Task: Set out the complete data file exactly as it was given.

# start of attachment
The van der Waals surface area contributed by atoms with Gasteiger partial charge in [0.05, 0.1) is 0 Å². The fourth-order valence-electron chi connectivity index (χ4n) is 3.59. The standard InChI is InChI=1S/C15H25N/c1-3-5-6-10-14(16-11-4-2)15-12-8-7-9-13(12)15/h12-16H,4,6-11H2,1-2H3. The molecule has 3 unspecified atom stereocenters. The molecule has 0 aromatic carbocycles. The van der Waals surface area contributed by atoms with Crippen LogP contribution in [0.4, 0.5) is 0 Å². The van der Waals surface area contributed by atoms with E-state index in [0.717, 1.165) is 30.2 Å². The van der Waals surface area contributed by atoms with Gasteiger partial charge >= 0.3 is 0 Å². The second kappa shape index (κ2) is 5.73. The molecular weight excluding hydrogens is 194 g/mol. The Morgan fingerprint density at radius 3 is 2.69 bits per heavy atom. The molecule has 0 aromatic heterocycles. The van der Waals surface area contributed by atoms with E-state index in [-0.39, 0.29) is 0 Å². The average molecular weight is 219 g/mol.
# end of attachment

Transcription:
The van der Waals surface area contributed by atoms with Gasteiger partial charge in [0.05, 0.1) is 0 Å². The fourth-order valence-electron chi connectivity index (χ4n) is 3.59. The standard InChI is InChI=1S/C15H25N/c1-3-5-6-10-14(16-11-4-2)15-12-8-7-9-13(12)15/h12-16H,4,6-11H2,1-2H3. The molecule has 3 unspecified atom stereocenters. The molecule has 0 aromatic carbocycles. The van der Waals surface area contributed by atoms with Crippen LogP contribution in [0.4, 0.5) is 0 Å². The van der Waals surface area contributed by atoms with E-state index in [0.717, 1.165) is 30.2 Å². The van der Waals surface area contributed by atoms with Gasteiger partial charge >= 0.3 is 0 Å². The second kappa shape index (κ2) is 5.73. The molecular weight excluding hydrogens is 194 g/mol. The Morgan fingerprint density at radius 3 is 2.69 bits per heavy atom. The molecule has 0 aromatic heterocycles. The van der Waals surface area contributed by atoms with E-state index in [-0.39, 0.29) is 0 Å². The average molecular weight is 219 g/mol.